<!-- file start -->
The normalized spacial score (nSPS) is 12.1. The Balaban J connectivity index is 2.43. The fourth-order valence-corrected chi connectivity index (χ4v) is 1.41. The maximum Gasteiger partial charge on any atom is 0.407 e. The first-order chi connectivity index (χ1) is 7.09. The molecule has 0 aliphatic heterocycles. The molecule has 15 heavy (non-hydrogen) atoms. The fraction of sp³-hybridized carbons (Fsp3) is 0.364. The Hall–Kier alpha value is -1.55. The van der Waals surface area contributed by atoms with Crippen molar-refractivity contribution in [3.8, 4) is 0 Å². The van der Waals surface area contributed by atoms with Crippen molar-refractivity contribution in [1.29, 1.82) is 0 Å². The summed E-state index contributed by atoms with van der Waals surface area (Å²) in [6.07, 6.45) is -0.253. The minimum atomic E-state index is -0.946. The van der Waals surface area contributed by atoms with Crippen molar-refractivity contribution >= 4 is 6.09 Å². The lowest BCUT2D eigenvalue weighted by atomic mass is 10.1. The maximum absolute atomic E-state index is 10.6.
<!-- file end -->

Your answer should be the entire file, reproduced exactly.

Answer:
The normalized spacial score (nSPS) is 12.1. The Balaban J connectivity index is 2.43. The fourth-order valence-corrected chi connectivity index (χ4v) is 1.41. The maximum Gasteiger partial charge on any atom is 0.407 e. The first-order chi connectivity index (χ1) is 7.09. The molecule has 0 aliphatic heterocycles. The molecule has 15 heavy (non-hydrogen) atoms. The fraction of sp³-hybridized carbons (Fsp3) is 0.364. The Hall–Kier alpha value is -1.55. The van der Waals surface area contributed by atoms with Crippen molar-refractivity contribution in [3.8, 4) is 0 Å². The van der Waals surface area contributed by atoms with Crippen molar-refractivity contribution in [1.29, 1.82) is 0 Å². The summed E-state index contributed by atoms with van der Waals surface area (Å²) in [6.07, 6.45) is -0.253. The minimum atomic E-state index is -0.946. The van der Waals surface area contributed by atoms with Crippen molar-refractivity contribution >= 4 is 6.09 Å². The lowest BCUT2D eigenvalue weighted by atomic mass is 10.1. The maximum absolute atomic E-state index is 10.6.